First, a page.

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jason statham

RN 2/18: “We’re mad, we are!”

By Audio, Cinema, Rancho Notorious and Reviews

Kailey and Dan are joined by Ben Woodward to talk about George Miller’s Mad Max: Fury Road and the remake of Poltergeist with diver­sions into A Royal Night Out and Spy plus anoth­er announce­ment from this year’s New Zealand International Film Festival.

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RN 1/10: A 30.48 metre journey to be precise

By Audio, Cinema, Rancho Notorious and Reviews

Liam Maguren from flicks.co.nz joins Dan and Kailey to review the cross-cultural korma that is The Hundred-Foot Journey (star­ring Helen Mirren and Om Puri) and the explos­ive nostalgia-fest of Sylvester Stallone’s The Expendables 3.

Listen for a chance to win Glenn Kenny’s book Robert De Niro: Anatomy of an Actor (Glenn was inter­viewed in last week’s epis­ode).

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2012 Wellington Cinema Year in Review

By Cinema

This Must Be the Place posterAs usu­al, the vagar­ies of hol­i­day dead­lines mean that, just as you are arriv­ing back at work to glee­fully greet the New Year, here I am to tell you all about 2012. The best way to use this page is to clip it out, fold it up and put it in your pock­et ready for your next vis­it to the video shop – that way you won’t go wrong with your rent­ing. Trust me – I’m a professional.

But this year I have a prob­lem. Usually I man­age to restrict my annu­al picks to films that were com­mer­cially released to cinemas. I’ve always felt that it wasn’t fair to men­tion films that only screened in fest­ivals – it’s frus­trat­ing to be told about films that aren’t easy to see and it makes it dif­fi­cult for you to join in and share the love. This year, though, if I take out the festival-only films the great­ness is hard to spot among the only “good”.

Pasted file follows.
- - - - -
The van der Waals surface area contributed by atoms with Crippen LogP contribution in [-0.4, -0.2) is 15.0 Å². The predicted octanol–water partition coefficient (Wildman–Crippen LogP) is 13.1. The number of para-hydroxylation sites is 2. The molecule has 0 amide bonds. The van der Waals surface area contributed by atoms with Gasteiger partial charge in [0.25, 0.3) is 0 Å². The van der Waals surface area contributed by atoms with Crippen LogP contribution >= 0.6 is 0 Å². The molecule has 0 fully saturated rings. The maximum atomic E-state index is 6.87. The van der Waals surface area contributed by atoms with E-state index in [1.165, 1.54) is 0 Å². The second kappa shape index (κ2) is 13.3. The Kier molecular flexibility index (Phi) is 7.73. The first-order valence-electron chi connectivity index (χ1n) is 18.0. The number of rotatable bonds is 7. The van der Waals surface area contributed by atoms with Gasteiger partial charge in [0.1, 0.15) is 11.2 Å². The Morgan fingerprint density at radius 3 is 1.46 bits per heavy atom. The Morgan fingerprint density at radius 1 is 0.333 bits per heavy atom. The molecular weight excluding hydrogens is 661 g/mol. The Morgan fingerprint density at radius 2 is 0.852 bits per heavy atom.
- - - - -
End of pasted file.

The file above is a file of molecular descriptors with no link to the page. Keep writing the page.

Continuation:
As usu­al, I have eschewed a top ten in favour of my pat­en­ted cat­egor­ies: Keepers, Watch Again, Mentioned in Dispatches and Shun At All Costs. In 2012, only two of my nine Keepers (films I wish to have close to me forever) made it into com­mer­cial cinemas and one of them isn’t even really a film.

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Review: The Artist, El Bulli: Cooking in Progress; The Vow; Safe House; Star Wars: Episode I - The Phantom Menace 3D and Killer Elite

By Cinema and Reviews

The Artist posterTwo of the big three Academy Award con­tenders this year are about look­ing back on the early days of cinema itself. While Scorsese’s Hugo uses the latest tech­nic­al whizz­bangs to bring to life the idea of early cinema and its nov­elty and excite­ment in The Artist, Michel Hazanavicius recre­ates the tech­niques of old Hollywood in search of pure nostalgia.

A painstak­ingly cre­ated silent movie with sev­er­al moments of love­li­ness, The Artist fol­lows the riches to rags story of screen hero George Valentin and the con­cur­rent rags to riches story of star­let Peppy Miller – who tries to catch him as he falls. The per­form­ances of Jean Dujardin and Bérénice Bejo as the two leads are both splen­did, Dujardin in par­tic­u­lar dis­plays a tech­nic­al pre­ci­sion that most act­ors can only dream of.

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Review: The Expendables, Tomorrow When the War Began, It’s a Wonderful Afterlife, Going the Distance, Exit Through the Gift Shop, Joan Rivers- A Piece of Work, Beyond Ipanema and Jean Charles

By Cinema and Reviews

The Expendables posterAs the great 80s action her­oes passed their respect­ive peaks and drif­ted down the oth­er side towards irrel­ev­ancy (or ego-centric fool­ish­ness) those of us that cared about these things were on the lookout for the next gen­er­a­tion. Who was going to replace Stallone, Willis and Schwarzenegger (not to men­tion the subs bench: Van Damme, Seagal and Norris)? For a while I thought that The Rock was going to be a worthy bear­er of the chains of office but he changed his name back to Dwayne and star­ted mak­ing (fun) films for kids instead.

Now we get out answer. Stallone has gathered all his action hero mates togeth­er for one last hur­rah, anoin­ted his suc­cessor and the res­ult may sur­prise you. Yes, the torch has offi­cially been passed to former Olympic diver and gruff voiced cock­ney oik Jason Statham who plays Stallone’s num­ber two in The Expendables, a big noisy, old-fashioned, romp through explo­sions, wise­cracks, Latin American dic­tat­ors and bent CIA agents. No cliché is left out and The Expendables pro­vokes more nos­tal­gia than adrenaline.

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